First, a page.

Frankly, can we be sure that it will never happen again? Can we minimize the risk of a second stroke? Absolutely. Preventing the disease from recurring is called secondary prevention.   

kasia lewaczka.pl in the truck full of carrotsIt’s much better worded at the portal: PZH

Secondary prevention (2nd phase) is about early diagnosis and prompt intervention in order to arrest the disease process – and thus, about identifying risk factors and their elimination. It is addressed to persons at risk and encompasses, among others, screening tests like screening for breast cancer (mammography) or cervical cancer (cytology), periodic check-ups, control of risk factors, counselling.

It is commonly divided into secondary and long-term prevention – and the latter has to become a regular part of our lives. However, this doesn’t mean that every single day of your life your mind will go “oh gosh prevention prevention”. I believe, we can’t go on like that:) What I mean is rather the need to integrate new habits into our lives.

In the case of stroke survivors, the secondary prevention process starts (at least, should start …) in hospital. From the very beginning we, along with our closest family, are instructed what to do, what not to do, what to eat, what to avoid. Is it helpful? Sometimes yes, sometimes not too much, it depends on the medical staff. In some cases, doctors find the time and attention to give us some useful advice, sometimes not. How do I know that, me being the lucky one that, in most cases, received sound advice? I know it from your emails, and believe me, over these last 5 years (yes, this May it’s exactly five years since my first post on Lewaczka.pl!) I have mailed and talked to many people who felt like they were wandering in the fog, surrounded by darkness, after they had left the hospital.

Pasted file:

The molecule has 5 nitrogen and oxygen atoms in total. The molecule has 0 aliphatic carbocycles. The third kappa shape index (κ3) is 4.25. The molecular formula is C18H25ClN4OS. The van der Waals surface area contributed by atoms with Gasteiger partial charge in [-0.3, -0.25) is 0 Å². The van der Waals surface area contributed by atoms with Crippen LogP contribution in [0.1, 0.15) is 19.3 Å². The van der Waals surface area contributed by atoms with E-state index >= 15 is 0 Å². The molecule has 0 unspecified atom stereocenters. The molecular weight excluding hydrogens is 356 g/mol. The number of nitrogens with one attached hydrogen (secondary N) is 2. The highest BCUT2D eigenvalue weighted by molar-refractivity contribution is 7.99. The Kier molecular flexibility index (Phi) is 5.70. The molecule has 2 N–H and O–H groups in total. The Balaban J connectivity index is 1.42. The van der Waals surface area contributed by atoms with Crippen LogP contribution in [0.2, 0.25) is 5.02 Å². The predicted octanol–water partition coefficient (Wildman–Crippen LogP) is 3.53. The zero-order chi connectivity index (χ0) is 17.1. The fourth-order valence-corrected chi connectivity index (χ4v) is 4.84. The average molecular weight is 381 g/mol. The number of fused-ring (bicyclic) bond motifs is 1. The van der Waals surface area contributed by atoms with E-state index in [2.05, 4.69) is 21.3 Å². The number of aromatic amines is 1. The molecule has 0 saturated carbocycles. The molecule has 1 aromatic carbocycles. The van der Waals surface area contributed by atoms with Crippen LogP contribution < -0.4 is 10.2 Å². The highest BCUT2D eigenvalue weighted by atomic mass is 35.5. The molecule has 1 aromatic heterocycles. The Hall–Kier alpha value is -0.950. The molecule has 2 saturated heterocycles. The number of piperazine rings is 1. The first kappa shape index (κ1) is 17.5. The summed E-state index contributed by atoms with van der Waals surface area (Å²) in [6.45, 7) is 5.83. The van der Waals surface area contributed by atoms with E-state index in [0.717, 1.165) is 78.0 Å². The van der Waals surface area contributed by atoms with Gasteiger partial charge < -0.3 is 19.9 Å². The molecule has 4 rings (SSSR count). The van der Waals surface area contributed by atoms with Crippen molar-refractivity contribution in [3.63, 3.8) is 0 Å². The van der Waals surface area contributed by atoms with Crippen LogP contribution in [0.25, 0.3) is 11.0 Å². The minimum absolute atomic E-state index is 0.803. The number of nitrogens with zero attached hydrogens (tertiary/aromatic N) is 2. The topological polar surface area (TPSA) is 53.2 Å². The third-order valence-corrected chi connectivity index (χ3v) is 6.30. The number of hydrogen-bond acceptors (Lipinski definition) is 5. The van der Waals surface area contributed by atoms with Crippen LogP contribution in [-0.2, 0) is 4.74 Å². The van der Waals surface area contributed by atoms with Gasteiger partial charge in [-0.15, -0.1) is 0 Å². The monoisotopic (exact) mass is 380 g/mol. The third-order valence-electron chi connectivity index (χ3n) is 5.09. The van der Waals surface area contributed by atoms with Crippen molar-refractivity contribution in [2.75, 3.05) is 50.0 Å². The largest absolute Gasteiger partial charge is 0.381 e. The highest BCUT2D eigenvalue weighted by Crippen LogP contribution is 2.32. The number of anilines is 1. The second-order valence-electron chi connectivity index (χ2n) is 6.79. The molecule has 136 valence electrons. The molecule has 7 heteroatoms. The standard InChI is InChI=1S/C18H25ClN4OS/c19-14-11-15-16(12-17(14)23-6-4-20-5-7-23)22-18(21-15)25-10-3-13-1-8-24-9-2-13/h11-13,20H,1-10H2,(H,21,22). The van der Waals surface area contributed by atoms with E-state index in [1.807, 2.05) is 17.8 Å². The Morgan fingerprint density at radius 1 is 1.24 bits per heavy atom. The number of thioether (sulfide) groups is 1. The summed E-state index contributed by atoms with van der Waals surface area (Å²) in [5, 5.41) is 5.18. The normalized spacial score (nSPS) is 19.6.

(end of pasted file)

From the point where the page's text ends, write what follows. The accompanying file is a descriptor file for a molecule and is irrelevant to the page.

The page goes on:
The hospital discharge form contains a line which says: medical recommendations and patient care recommendations. I can’t recall anymore whether they come in the same line, but this is where the attending doctor puts what should be done next, e.g. consult a specialist in XXX, further diagnostics  …Generally, what needs to be checked and treated. Patient care recommendations, on the other hand, can be detailed or limited to just three words, e.g. “Mediterranean diet recommended”.